I believe that every American should have the opportunity to fulfill 
their American Dream. This is only possible when the government can 
provide robust civil rights for all citizens. There is still much that 
only we in Congress can do to make sure that every American enjoys the 
right of equal protection under the law.
  Right now in a majority of States, an individual can be fired for 
their sexual orientation or gender identity and have no legal recourse. 
The fact that someone can be fired for simply being who they are in the 
year 2013 cannot be accepted. I chair the U.S Helsinki Commission and 
sit on the Foreign Relations Committee, and I can tell you that human 
rights are directly linked to governmental guarantees and enforcement 
of equal protection.
  This June we should recognize the remarkable contributions LGBT 
Americans have made to this Nation. We should also take a moment to 
value all the hard work, sacrifice and determination that has defined 
the LGBT movement.
  The issues facing the LGBT community are important to all Americans. 
We are all harmed when homophobia trumps civility, and similarly we all 
succeed when we find strength in our diversity.
  We have work to do. Members of the LGBT community should feel free 
and safe to be who they are. Now is the time for all Americans 
regardless of sexual orientation or gender identity to come together in 
the spirit of moving the country forward. The LGBT community has been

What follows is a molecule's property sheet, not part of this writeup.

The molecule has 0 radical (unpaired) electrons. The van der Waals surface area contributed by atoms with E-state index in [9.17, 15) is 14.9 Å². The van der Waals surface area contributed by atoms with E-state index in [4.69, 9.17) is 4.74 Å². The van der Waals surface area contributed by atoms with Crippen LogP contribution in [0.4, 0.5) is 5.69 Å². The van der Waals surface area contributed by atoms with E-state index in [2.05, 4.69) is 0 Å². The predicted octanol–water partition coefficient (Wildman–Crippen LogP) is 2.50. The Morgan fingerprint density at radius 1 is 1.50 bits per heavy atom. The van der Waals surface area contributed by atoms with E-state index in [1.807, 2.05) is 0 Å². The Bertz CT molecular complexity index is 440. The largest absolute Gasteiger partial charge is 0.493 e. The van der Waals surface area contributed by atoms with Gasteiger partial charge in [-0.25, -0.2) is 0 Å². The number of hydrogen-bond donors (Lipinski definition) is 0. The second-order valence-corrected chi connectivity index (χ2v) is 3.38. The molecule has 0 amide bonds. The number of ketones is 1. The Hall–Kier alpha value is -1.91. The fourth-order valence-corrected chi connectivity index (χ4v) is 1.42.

part of America's storied past, and will continue to be central to our 
perpetual goal of building a brighter future.
  Fifty years ago this month President Kennedy asked the Nation a 
simple question as the fight for civil rights raged across the country:
  ``The heart of the question is whether all Americans are to be 
afforded equal rights and equal opportunities, whether we are going to 
treat our fellow Americans as we want to be treated.''
  The answer then, as it is now, should be a resounding yes.
  Mr. CARDIN. Mr. President, last week I was honored to celebrate the 
10th anniversary of the President's Emergency Plan for AIDS Relief, 
PEPFAR, along with Secretary of State John Kerry; Global Aids 
Coordinator, Ambassador Eric Goosby; Senator Mike Enzi; Namibian Health 
Minister D. Richard Kamwi, and Tatu Msangi, a PEPFAR beneficiary and 
nurse from Tanzania.
  Ten years ago, AIDS threatened the very foundation of societies in 
Africa--creating millions of orphans, stalling economic development, 
and leaving countries stuck in poverty. Before

[[Page S5490]]

PEPFAR started in Namibia in 2004, Minister Kamwi explained, nearly one 
in four pregnant women in Namibia were infected with HIV, yet only a 
handful of them could access treatment. The circumstances were dire, 
and it was clear something needed to be done. The visionary leadership 
of President George W. Bush and the Congressional Black Caucus, 
especially the late Congressman Donald Payne Sr. and Congresswoman 
Barbara Lee, led to the establishment of the program in 2003 with an